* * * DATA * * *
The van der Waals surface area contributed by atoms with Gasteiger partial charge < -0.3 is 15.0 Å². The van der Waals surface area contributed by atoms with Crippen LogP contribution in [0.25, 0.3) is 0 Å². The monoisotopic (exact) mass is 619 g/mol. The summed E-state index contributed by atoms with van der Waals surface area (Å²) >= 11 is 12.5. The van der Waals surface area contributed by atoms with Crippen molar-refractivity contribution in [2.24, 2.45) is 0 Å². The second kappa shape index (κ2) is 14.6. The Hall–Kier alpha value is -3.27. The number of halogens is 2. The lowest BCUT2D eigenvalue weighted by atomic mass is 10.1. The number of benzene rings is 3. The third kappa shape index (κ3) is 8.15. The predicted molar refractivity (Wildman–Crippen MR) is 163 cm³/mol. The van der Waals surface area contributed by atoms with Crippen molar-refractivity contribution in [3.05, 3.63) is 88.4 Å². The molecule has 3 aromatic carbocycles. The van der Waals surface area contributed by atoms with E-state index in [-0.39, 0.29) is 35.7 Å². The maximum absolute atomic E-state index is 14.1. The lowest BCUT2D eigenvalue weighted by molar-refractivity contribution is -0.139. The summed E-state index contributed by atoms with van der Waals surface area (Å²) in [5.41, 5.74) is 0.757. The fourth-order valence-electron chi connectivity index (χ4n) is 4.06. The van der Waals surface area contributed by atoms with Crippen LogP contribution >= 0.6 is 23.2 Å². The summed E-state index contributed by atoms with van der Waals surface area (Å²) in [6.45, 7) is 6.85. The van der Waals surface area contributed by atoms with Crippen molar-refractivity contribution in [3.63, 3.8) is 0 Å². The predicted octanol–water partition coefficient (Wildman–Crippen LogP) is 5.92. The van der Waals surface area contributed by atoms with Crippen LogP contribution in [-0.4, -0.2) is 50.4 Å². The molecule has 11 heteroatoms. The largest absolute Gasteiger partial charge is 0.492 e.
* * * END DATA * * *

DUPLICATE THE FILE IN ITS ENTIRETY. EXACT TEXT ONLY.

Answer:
The van der Waals surface area contributed by atoms with Gasteiger partial charge < -0.3 is 15.0 Å². The van der Waals surface area contributed by atoms with Crippen LogP contribution in [0.25, 0.3) is 0 Å². The monoisotopic (exact) mass is 619 g/mol. The summed E-state index contributed by atoms with van der Waals surface area (Å²) >= 11 is 12.5. The van der Waals surface area contributed by atoms with Crippen molar-refractivity contribution in [2.24, 2.45) is 0 Å². The second kappa shape index (κ2) is 14.6. The Hall–Kier alpha value is -3.27. The number of halogens is 2. The lowest BCUT2D eigenvalue weighted by atomic mass is 10.1. The number of benzene rings is 3. The third kappa shape index (κ3) is 8.15. The predicted molar refractivity (Wildman–Crippen MR) is 163 cm³/mol. The van der Waals surface area contributed by atoms with Crippen molar-refractivity contribution in [3.05, 3.63) is 88.4 Å². The molecule has 3 aromatic carbocycles. The van der Waals surface area contributed by atoms with E-state index in [-0.39, 0.29) is 35.7 Å². The maximum absolute atomic E-state index is 14.1. The lowest BCUT2D eigenvalue weighted by molar-refractivity contribution is -0.139. The summed E-state index contributed by atoms with van der Waals surface area (Å²) in [5.41, 5.74) is 0.757. The fourth-order valence-electron chi connectivity index (χ4n) is 4.06. The van der Waals surface area contributed by atoms with Crippen LogP contribution >= 0.6 is 23.2 Å². The summed E-state index contributed by atoms with van der Waals surface area (Å²) in [6.45, 7) is 6.85. The van der Waals surface area contributed by atoms with Crippen molar-refractivity contribution in [3.63, 3.8) is 0 Å². The predicted octanol–water partition coefficient (Wildman–Crippen LogP) is 5.92. The van der Waals surface area contributed by atoms with Crippen LogP contribution in [-0.4, -0.2) is 50.4 Å². The molecule has 11 heteroatoms. The largest absolute Gasteiger partial charge is 0.492 e.